Jay Kristoff is an Australian author that has written a number of fantasy and science Fiction bestsellers. Born in Perth, Australia in 1973, the author has loved Fantasy for as long as he can remember.
Order of The Illuminae Files Series
Order of The Lotus War Series
|2||The Last Stormdancer||2013|
|3||Kinslayer (Short Story)||2013|
Order of The Nevernight Chronicle Series
His curiosity goes all the way back to his childhood when he would play tabletop games like Dungeons and Dragons. An Arts degree holder, Jay did not indulge in his love for writing immediately after leaving school.
Rather, he spent a number of years in the business of creative advertisement for television before the call to write became too strong. Jay Kristoff’s first book was StormDancer.
The author admits that the idea for the book came to him in a dream. It marked the beginning of The Lotus War which is Jay’s Japanese Steampunk series. The series has fans both amongst children and adults.
Before attempting another fantasy series, Jay joined forces with fellow Melbourne author Amie Kaufman, with the two producing the Illuminae Files in 2015. The series garnered great success for both writers.
Jay has since refocused his efforts on producing additional solo series in the epic fantasy genre. The author’s books tend to play with themes ofvlove, friendship, and family, not to mention loss and betrayal.
Jay Kristoff Awards
Jay Kristoff doesn’t have any particularly notable awards to his name. However, he has received a few accolades that he technically shares with Amie Kaufman, this including the Aurealis Award for Best Science Fiction novel, the Gold Inky award (Best Teen Fiction) and the Australian Book Industry award (Book of the Year for Older Children).
Jay has also been nominated for a morning star award and a Legend Award for Best Debut Novel and Best Novel respectively.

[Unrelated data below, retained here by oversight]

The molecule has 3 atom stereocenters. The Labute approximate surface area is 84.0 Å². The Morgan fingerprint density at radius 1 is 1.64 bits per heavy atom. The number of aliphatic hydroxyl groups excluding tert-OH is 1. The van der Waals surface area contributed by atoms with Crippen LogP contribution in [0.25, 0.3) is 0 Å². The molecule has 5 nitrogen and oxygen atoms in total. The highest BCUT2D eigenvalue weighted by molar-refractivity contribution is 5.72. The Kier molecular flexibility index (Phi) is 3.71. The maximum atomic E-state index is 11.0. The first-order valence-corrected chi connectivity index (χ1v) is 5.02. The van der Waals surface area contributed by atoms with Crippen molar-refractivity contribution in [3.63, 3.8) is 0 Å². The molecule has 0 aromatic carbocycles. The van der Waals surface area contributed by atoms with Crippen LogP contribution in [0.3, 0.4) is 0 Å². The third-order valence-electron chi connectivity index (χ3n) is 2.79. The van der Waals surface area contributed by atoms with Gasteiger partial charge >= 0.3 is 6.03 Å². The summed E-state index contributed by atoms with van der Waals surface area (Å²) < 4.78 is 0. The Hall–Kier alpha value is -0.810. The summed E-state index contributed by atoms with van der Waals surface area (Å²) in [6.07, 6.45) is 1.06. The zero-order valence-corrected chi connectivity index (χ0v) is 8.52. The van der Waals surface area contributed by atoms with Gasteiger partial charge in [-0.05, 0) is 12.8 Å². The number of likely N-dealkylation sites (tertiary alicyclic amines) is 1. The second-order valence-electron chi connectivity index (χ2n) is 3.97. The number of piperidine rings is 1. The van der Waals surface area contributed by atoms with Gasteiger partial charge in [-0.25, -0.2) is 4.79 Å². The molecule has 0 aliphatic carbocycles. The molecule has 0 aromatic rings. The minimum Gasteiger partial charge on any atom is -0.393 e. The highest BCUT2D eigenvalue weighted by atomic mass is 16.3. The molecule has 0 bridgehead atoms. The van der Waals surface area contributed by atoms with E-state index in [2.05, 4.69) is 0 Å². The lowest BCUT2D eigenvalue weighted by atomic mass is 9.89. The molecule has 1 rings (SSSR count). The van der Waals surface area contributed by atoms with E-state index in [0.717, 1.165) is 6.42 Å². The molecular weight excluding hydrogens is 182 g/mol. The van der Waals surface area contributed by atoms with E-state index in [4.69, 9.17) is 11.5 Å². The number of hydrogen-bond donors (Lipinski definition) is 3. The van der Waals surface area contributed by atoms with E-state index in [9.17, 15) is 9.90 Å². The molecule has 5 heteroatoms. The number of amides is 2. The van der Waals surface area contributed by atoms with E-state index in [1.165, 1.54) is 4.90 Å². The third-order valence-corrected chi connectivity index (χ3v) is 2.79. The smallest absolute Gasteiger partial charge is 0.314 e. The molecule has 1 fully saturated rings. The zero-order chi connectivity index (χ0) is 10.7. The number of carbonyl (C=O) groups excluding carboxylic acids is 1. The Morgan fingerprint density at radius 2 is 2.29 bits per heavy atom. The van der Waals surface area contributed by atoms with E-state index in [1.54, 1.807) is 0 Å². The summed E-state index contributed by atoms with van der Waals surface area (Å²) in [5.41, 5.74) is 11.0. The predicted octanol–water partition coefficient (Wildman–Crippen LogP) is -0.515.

Jay Kristoff Books into Movies
Jay and Amie’s first book in the Illuminae Files series was released in 2015, doing pretty well financially and scoring a decent position on the New York Times bestseller list. Not long after that, it was revealed that Plan B Entertainment, Brad Pitt’s production company, had bought the film rights to the book.
Best Jay Kristoff Books
Jay is a relatively new player in the fantasy and science fiction field, though his work is already gaining traction, with some of his best books including the following:
Endsinger: The Lotus Guild has let lose the Earthcrusher, the most powerful of their creations. With their plans to renew the Kazumitsu dynasty foiled, the Guild has determined that fear is the only way to unite the empire.
The Guild will have dominion over the Isles at all costs.
The fight against the Chi-Mongers continues, with Buruu and Yukiko taking over leadership of the Kage rebellion and working to unite everyone under a single banner. However, because of Kin’s betrayal, there is a definitive lack of trust in the air. And without trust, Yukiko and Buruu will find that keeping their allies together is no easy task.
This book is the concluding chapter of the Lotus War series. One can see the effort Jay injects into making this a worthwhile conclusion for all the readers that have followed him on his journey.
There is a lot going on in the book and it is a testament to Jay’s ability that he is able to maintain so much control over all the moving pieces.
Godsgrave: Mia Corvere is finally a member of the Red Church, though many do not believe that she has done enough to earn her place. Mia is rather preoccupied with her obsession over Consul Scaeva, even though she has been told that the Consul is off limits.
Mia’s struggles to stay in line end when she sells herself to a gladiatorial collegium after learning that Scaeva will make a public appearance at the conclusion of the games in Godsgrave.
Waiting for Mia on the Sands are new allies and rivals. Even with all the questions awaiting her, Mia’s focus remains rooted in killing Scaeva. As the number of the dead rises, though, Mia begins to struggle with her destiny, especially when her desire for revenge begins to conflict with the possibility of love.
Jay Kristoff knows what his audience wants and he has shown that he knows how to press all the right buttons. This book further manifests his ability to weave brutal and complex stories that ask all the right questions and provide very few answers.